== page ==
Adult Bible Class Material

Adult Bible Class Material

What Does the Bible Mean When It Says "Gospel"?

What Does the Bible Mean When It Says "Gospel"?

The term “gospel” is often explained as meaning “good news”. The word was sometimes used by Romans to talk about good news about their emperor. The report of a victory or the report of the birth of a successor to the throne might have been called gospel. So then how did it come to refer to a Christian message about Jesus?

When ancient Jewish translators were working on Isaiah, they selected this word for announcing this good news about a kingdom. But Isaiah was not talking about an earthly kingdom.

  • “Go on up to a high mountain, O Zion, herald of good news; lift up your voice with strength, O Jerusalem, herald of good news; lift it up, fear not; say to the cities of Judah, ‘Behold your God!’”
    (Isaiah 40:9. All references in this article are from the English Standard Version of the Bible)

Later on, he says again,

  • “How beautiful upon the mountains are the feet of him who brings good news, who publishes peace, who brings good news of happiness, who publishes salvation, who says to Zion, ‘Your God reigns.’”
    (Isaiah 52:7)

Isaiah was challenging the nation of Judah to remember that they only need to trust in the one true God, Yahweh. They wanted to trust in other kings, in Egypt or in Assyria––or even in their false gods. Isaiah reminded them that their God ruled over all.

Isaiah also indicated that God was a different kind of King, sending his Servant for the sake of the lowly and the broken.

  • “The Spirit of the Lord GOD is upon me, because the LORD has anointed me to bring good news to the poor; he has sent me to bind up the brokenhearted, to proclaim liberty to the captives, and the opening of the prison to those who are bound”
    (Isaiah 61:1)

Jesus is that Servant. He would eventually take on this proclamation of good news, saying that God’s kingdom was very near.

  • “Now after John was arrested, Jesus came into Galilee, proclaiming the gospel of God, and saying, ‘The time is fulfilled, and the kingdom of God is at hand; repent and believe in the gospel.’”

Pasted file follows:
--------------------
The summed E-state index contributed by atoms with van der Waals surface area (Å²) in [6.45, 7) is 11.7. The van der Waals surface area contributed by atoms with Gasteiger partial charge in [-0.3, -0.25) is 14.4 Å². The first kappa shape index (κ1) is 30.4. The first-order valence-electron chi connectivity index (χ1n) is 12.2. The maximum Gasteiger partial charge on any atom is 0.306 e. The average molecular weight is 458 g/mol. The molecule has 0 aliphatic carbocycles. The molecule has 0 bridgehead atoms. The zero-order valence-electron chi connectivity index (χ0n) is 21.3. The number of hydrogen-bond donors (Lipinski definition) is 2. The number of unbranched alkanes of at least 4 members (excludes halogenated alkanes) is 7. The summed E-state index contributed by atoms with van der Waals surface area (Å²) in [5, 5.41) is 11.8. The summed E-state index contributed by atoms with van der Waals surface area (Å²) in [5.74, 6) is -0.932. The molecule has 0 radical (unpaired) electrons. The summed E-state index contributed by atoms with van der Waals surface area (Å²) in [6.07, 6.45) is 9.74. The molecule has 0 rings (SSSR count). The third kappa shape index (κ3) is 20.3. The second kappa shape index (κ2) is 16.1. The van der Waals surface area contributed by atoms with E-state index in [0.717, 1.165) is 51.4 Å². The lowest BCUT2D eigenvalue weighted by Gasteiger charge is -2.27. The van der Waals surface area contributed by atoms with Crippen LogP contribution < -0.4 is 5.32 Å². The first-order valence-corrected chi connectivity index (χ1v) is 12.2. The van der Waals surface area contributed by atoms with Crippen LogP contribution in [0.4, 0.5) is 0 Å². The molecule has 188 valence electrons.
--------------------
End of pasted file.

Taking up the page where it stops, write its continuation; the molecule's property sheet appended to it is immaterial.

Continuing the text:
(Mark 1:14-15)

The title “Christ” refers to one who is anointed. Anointing a person with oil was a kind of coronation. Newly established kings were anointed to show they were king. So when Peter boldly confessed his belief that Jesus was indeed the Christ, he was saying that Jesus was the promised King of that promised kingdom. Jesus made it clear that he would not only be a king, but truly be this different kind of king. When two of his disciples made a move to have positions of honor in what they imagined to be Jesus’ regime, Jesus challenged them to shift their vision of the kingdom. The other disciples had contempt for the two who were more opportunistic. Here’s what Jesus taught them all.

  • “And Jesus called them to him and said to them, ‘You know that those who are considered rulers of the Gentiles lord it over them, and their great ones exercise authority over them. But it shall not be so among you. But whoever would be great among you must be your servant, and whoever would be first among you must be slave of all. For even the Son of Man came not to be served but to serve, and to give his life as a ransom for many.’”
    (Mark 10:42-45)

The news that Jesus is the one in charge and that he serves the least of us should be refreshing. Yet, if he was to die, how could he be king any longer? Jesus gave himself as a sacrifice for us, but he was not defeated by death. The sinless sacrifice of the Son of God atoned for sin, from which death derives its power. God raised Jesus. And his resurrection further established his throne.

A number of years later, the apostle Paul would summarize the gospel in this way. Notice what this this good news (gospel) is all about.

  • “Paul, a servant of Christ Jesus, called to be an apostle, set apart for the gospel of God, which he promised beforehand through his prophets in the holy Scriptures, concerning his Son, who was descended from David according to the flesh and was declared to be the Son of God in power according to the Spirit of holiness by his resurrection from the dead, Jesus Christ our Lord, through whom we have received grace and apostleship to bring about the obedience of faith for the sake of his name among all the nations,”
    (Romans 1:1-5)

Jesus served us, died for us, and he was raised to reign forever. This is the gospel. We respond to this powerfully good news by trusting in and submitting to our King (“the obedience of faith”).

Thank you for your interest in the Christian Scriptures! Would you like to study more? Find a Bible study or request a personal Bible study that fits your schedule.

For our King,


Mason Venuso